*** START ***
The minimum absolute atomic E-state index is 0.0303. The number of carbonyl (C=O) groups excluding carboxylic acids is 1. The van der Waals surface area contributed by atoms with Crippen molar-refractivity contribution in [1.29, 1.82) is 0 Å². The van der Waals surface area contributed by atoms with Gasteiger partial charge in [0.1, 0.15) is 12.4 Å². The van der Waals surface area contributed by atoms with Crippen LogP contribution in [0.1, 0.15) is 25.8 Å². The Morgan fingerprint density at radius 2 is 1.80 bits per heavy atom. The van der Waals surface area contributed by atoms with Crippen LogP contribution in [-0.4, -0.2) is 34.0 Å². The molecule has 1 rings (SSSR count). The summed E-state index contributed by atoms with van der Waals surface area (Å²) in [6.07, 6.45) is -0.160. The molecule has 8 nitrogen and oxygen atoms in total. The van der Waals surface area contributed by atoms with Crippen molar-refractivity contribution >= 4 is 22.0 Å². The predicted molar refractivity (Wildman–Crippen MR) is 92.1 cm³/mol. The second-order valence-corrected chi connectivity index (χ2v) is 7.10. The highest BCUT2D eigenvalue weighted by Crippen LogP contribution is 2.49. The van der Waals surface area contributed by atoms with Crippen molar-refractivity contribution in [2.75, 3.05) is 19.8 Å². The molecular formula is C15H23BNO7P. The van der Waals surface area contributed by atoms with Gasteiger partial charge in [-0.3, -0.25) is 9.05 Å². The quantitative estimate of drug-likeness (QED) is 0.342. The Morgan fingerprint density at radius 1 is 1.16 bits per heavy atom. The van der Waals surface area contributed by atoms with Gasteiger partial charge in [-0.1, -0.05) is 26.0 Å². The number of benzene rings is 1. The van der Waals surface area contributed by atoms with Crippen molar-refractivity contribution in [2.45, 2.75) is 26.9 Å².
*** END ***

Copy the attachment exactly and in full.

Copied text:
The minimum absolute atomic E-state index is 0.0303. The number of carbonyl (C=O) groups excluding carboxylic acids is 1. The van der Waals surface area contributed by atoms with Crippen molar-refractivity contribution in [1.29, 1.82) is 0 Å². The van der Waals surface area contributed by atoms with Gasteiger partial charge in [0.1, 0.15) is 12.4 Å². The van der Waals surface area contributed by atoms with Crippen LogP contribution in [0.1, 0.15) is 25.8 Å². The Morgan fingerprint density at radius 2 is 1.80 bits per heavy atom. The van der Waals surface area contributed by atoms with Crippen LogP contribution in [-0.4, -0.2) is 34.0 Å². The molecule has 1 rings (SSSR count). The summed E-state index contributed by atoms with van der Waals surface area (Å²) in [6.07, 6.45) is -0.160. The molecule has 8 nitrogen and oxygen atoms in total. The van der Waals surface area contributed by atoms with Crippen molar-refractivity contribution >= 4 is 22.0 Å². The predicted molar refractivity (Wildman–Crippen MR) is 92.1 cm³/mol. The second-order valence-corrected chi connectivity index (χ2v) is 7.10. The highest BCUT2D eigenvalue weighted by Crippen LogP contribution is 2.49. The van der Waals surface area contributed by atoms with Crippen molar-refractivity contribution in [2.75, 3.05) is 19.8 Å². The molecular formula is C15H23BNO7P. The van der Waals surface area contributed by atoms with Gasteiger partial charge in [-0.3, -0.25) is 9.05 Å². The quantitative estimate of drug-likeness (QED) is 0.342. The Morgan fingerprint density at radius 1 is 1.16 bits per heavy atom. The van der Waals surface area contributed by atoms with Gasteiger partial charge in [-0.1, -0.05) is 26.0 Å². The number of benzene rings is 1. The van der Waals surface area contributed by atoms with Crippen molar-refractivity contribution in [2.45, 2.75) is 26.9 Å².